During my earlier test I could not tune the 10 meter section to where I would like the SWR's. I took off the 6 meter and 160 meter section of the antenna. I now have the antenna tuned to where I would like it to be. I even dressed the base up a little to make it more appealing when you look at the antenna.

HF9V Base  HF9V View  HF9V Radials that you can't see in the grass

80 Meters  40 Meters  30 Meters

20 Meters  17 Meters  15 Meters

12 Meters  10 Meters

Please feel free to ask me any questions via e-mail. I am sure I forgot to write something in the report. Check back later for an update. I plan on taking out the RG-8U coax and placing 9913 coax in line sometime in June, my coax is ran underground in 1" PVC.

73 Ron de WB3AAL

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January 2006

Hello,

Since my posting back on May 2005 I took the radials off the grass due to having to cut the stuff. Never got a chance to burry them into the ground. Back in October 2005 I placed the 160 meter coil on the antenna. I took it off today, 28 January 2006. The coil changed the SWR's and bandwidth on the other bands. I only had the 8 radials down but the bandwidth on 160 meters did not justify the coil being on the antenna. I know that I should have more radials down.

I placed more radials on the grass today. I laid out another 9 radials at 60', 2 radials at 22', 2 radials at 25', 1 radial at 38', 1 radial at 40' and 1 radial at 45'. What is the reason for the short radials? Where the antenna sits to the house and to the neighbors property I placed short straight radials. I did not want to bend them because I plan on placing more radials on the ground. I also am buying a DX Engineering SS Radial Plate to place in the ground. It is becoming harder to place more radials on the antenna.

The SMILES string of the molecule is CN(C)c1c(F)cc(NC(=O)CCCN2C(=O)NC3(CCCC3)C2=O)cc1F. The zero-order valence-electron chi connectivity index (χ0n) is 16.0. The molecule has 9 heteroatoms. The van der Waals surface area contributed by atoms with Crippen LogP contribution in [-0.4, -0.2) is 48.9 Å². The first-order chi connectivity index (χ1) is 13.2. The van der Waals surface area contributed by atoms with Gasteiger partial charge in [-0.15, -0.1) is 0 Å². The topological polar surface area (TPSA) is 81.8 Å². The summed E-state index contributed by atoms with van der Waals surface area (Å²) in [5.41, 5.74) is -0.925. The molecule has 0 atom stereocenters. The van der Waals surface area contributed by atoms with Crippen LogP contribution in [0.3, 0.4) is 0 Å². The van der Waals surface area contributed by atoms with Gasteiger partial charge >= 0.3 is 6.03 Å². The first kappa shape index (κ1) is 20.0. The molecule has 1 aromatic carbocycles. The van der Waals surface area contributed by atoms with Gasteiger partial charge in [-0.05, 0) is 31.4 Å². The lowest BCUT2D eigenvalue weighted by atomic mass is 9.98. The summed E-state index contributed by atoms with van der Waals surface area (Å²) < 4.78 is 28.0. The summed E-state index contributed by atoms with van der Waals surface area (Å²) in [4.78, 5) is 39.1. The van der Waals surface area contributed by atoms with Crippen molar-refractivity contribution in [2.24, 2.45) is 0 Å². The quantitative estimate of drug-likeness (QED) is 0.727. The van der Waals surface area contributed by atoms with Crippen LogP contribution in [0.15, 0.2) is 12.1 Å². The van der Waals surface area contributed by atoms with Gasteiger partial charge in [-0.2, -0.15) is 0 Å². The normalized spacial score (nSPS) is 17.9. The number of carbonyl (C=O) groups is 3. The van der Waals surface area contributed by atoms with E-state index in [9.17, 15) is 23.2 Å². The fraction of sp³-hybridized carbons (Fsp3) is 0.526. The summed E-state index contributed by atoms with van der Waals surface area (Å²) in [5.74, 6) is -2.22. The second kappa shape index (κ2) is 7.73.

Anyway, here are my reading for now. When I receive the radial plate I plan to burry the radials and place more down in the ground. Then I might play more with the 160 meter coil before I sell the coil.

80 Meters   40 Meters   30 Meters   20 Meters

17 Meters   15 Meters   12 Meters   10 meters

6 Meters

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Hello, well I finally got some time to play around with the antenna and radials. I added eight 60' radials to the existing eight that are in the ground. The day is dry and we have not had any rain for a while. My SWR's have changed since my original readings back in Sept. 2004. Look below for the Sept. 2004 readings.

I took SWR's readings before I placed the eight new radials on the ground.

All readings were taken on 14 May 2005 which was a dry day.

80 Meters    40 Meters    30 Meters    20 Meters

17 Meters    15 Meters    12 Meters    10 Meters

6 Meters

SWR's readings after I placed the eight new radials on the ground, they are on the grass right now, total of sixteen radials. I will take other readings when I place them in the ground.

80 Meters    40 Meters    30 Meters    20 Meters

17 Meters    15 Meters    12 Meters    10 Meters

6 Meters